Abdullah Mahhaden was arrested around four hours after he managed to escape from a police crackdown on an anti-government protest in Amman on 31 March 2012.
The demonstration had been calling for the release of seven activists. The 25 year-old accountant-turned-activist had wanted to make his voice heard. He ended up at the city’s main police station, where he says he was beaten by as many as 20 police officers.
“I was the last one to get caught that night,” Mahhaden told The Independent. “The police started asking me, ‘Why were you demonstrating? How did you know about the demonstration? Who organised it?’. I said, ‘I forget’, so they beat me.
“They slammed my face at the wall, they slammed me into a photocopy machine, they were swearing at me all the time. They forced me to take my clothes off and beat me while I was naked. That was because I resisted giving them the PIN code to my mobile phone.”
The issue of obtaining evidence through torture is at the heart of the British government’s long-running efforts to deport Abu Qatada to Jordan, where he faces terrorism charges dating back to 1999.
Attempts to deport the radical Islamist cleric, who has been called al-Qa’ida’s key UK figure, have been blocked by the UK and the European Convention on Human Rights on the grounds that “there remains real risk that evidence obtained by torture will be used against him”.
The Home Secretary, Theresa May, said this week the Government had signed a mutual assistance treaty with Jordan, complete with new assurances on fair trials, to ensure Abu Qatada can be deported even if the Government’s latest appeal to the Supreme Court is blocked.
The case has been watched closely in Jordan. Many feel it has cast a shadow across their country, not because of the implications for its justice system, but because the cleric links Jordan with extremism. “The [legal] issue is complex, but in terms of Islam it is very easy,” says Mohammad al-Safadi, who works in a hotel in Amman. “He projects the wrong image of Islam. He is the complete opposite of people in Jordan. This is a moderate and modern place.”
Mr Safadi likens Abu Qatada to Abu Musab al-Zarqawi, the late Jordanian leader of al-Qa’ida in Iraq, who claimed responsibility for suicide bombings in Amman in 2005 which left 60 people dead. He was killed in a US drone strike in 2006.
Hossam al-Kaid, from Aleppo, who studied law in Syria, also works in Amman and agrees: “In Jordan, there is a fear of people like Abu Qatada.”
He says he would rather the radical cleric stay in the UK, but if he were to be sent back to Jordan, he believes he would receive a fair trial.
“This is a small country, but the law is very strong,” Mr Kaid says. “King Abdullah II has a European mindset and democratic values. He gives rights for everyone.” When asked whether he believes the treatment Abdullah Mahhaden received was fair, Mr Kaid says “personal mistakes” can happen. However, Mahhaden argues his case – and those of dozens of other detainees – show the international community cannot be sure Jordan will deliver on its promises regarding Abu Qatada.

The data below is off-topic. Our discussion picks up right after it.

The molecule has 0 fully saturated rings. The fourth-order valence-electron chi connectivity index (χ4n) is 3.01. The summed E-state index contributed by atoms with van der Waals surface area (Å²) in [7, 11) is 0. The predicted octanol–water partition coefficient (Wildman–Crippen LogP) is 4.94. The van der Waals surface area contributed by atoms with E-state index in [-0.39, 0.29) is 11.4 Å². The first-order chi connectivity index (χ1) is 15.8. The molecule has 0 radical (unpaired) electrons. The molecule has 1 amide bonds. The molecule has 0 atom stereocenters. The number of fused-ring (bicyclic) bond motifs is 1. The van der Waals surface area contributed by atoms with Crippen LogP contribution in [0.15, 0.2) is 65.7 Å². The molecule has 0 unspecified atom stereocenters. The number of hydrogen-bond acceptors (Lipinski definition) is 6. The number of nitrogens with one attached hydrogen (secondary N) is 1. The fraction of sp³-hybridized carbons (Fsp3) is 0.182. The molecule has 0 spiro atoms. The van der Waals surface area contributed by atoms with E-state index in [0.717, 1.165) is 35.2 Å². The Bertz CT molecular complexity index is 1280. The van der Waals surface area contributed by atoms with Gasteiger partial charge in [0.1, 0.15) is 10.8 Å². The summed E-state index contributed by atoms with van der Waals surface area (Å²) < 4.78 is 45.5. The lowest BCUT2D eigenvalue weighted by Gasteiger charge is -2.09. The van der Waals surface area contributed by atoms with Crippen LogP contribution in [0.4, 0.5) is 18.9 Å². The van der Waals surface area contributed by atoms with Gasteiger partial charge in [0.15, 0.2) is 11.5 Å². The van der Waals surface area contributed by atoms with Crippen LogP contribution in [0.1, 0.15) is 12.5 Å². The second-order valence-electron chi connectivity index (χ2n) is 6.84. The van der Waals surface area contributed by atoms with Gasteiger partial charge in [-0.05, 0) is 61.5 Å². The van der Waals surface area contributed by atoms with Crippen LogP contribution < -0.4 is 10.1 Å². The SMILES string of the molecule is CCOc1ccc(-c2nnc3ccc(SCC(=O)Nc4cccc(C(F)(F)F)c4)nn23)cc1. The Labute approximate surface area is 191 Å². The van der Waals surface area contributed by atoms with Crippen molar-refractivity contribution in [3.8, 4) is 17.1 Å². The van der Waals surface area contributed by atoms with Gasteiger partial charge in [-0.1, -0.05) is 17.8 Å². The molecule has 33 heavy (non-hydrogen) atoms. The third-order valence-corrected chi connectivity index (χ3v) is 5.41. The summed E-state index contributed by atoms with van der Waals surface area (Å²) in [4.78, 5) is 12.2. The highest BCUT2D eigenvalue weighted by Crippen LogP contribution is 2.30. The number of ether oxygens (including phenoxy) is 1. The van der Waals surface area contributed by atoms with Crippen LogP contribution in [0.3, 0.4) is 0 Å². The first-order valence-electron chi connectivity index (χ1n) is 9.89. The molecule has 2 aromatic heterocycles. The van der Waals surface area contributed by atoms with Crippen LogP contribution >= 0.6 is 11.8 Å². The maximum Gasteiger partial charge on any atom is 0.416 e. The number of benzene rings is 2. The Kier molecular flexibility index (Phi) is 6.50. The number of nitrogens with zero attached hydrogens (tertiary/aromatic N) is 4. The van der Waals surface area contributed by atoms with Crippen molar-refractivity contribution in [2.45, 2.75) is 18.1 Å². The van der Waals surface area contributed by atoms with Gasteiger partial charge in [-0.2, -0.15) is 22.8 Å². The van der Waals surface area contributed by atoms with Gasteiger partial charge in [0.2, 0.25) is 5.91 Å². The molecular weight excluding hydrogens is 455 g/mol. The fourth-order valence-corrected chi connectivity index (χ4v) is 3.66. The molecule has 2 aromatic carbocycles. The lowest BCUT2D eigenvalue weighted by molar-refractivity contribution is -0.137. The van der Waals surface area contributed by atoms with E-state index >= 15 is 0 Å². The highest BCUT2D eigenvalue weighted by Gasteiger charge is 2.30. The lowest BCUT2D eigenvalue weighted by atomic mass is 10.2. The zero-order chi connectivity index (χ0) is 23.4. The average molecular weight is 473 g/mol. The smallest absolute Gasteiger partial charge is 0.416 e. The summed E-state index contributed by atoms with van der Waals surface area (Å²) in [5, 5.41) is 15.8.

After being beaten, Mahhaden spent 15 days in detention before he was released after King Abdullah II issued a royal pardon. He says he was later detained again in September, this time for 44 days.
Despite being a civilian, he faces trial in a state security court on charges of undermining the political regime for his role in the protest in March last year. He says he has also been charged with attending an “unpermitted demonstration”, and with another offence “which is difficult to translate: having a big mouth. It is literally translated as ‘having a long tongue’”.
At a hearing this week, Mahhaden’s lawyers submitted a memo to the court saying he refuses to speak to take part in the trial because he is a civilian. He is waiting for an answer.
Mahhaden attempted to press charges against the police for his mistreatment while in detention, but his case – heard in a police court – was dismissed on lack of evidence.
At the time, Jordan’s Public Security Department described the accusations “baseless”, and Mohammed Khatib, a spokesman for the police, said: “The Jordanian police do not torture, do not beat and any claim is a direct attempt to harm the image of Jordan.”
Human rights advocates continue to claim otherwise. “Jordanian law already proscribes torture and the use of confessions obtained under duress, yet judges routinely accept these confessions,” says Adam Coogle, Middle East researcher for Human Rights Watch. The organisation has in the past both praised the Jordanian government for its openness towards investigating human rights abuses in prisons, and criticised its insistence on paying little attention to the results of the investigations.
Mr Coogle has little faith in the mutual assistance treaty: “How can the UK expect Jordan to honour its promises when it fails to abide by its own laws?”
Muhhaden – like many Jordanians – believes Abu Qatada should remain in the UK. “If England gives back Abu Qatada, it is like a gift for the Jordanian government,” he says. “It is like the English government sending a message to the world that it has ensured that there is no torture in Jordan. And that is not the truth.”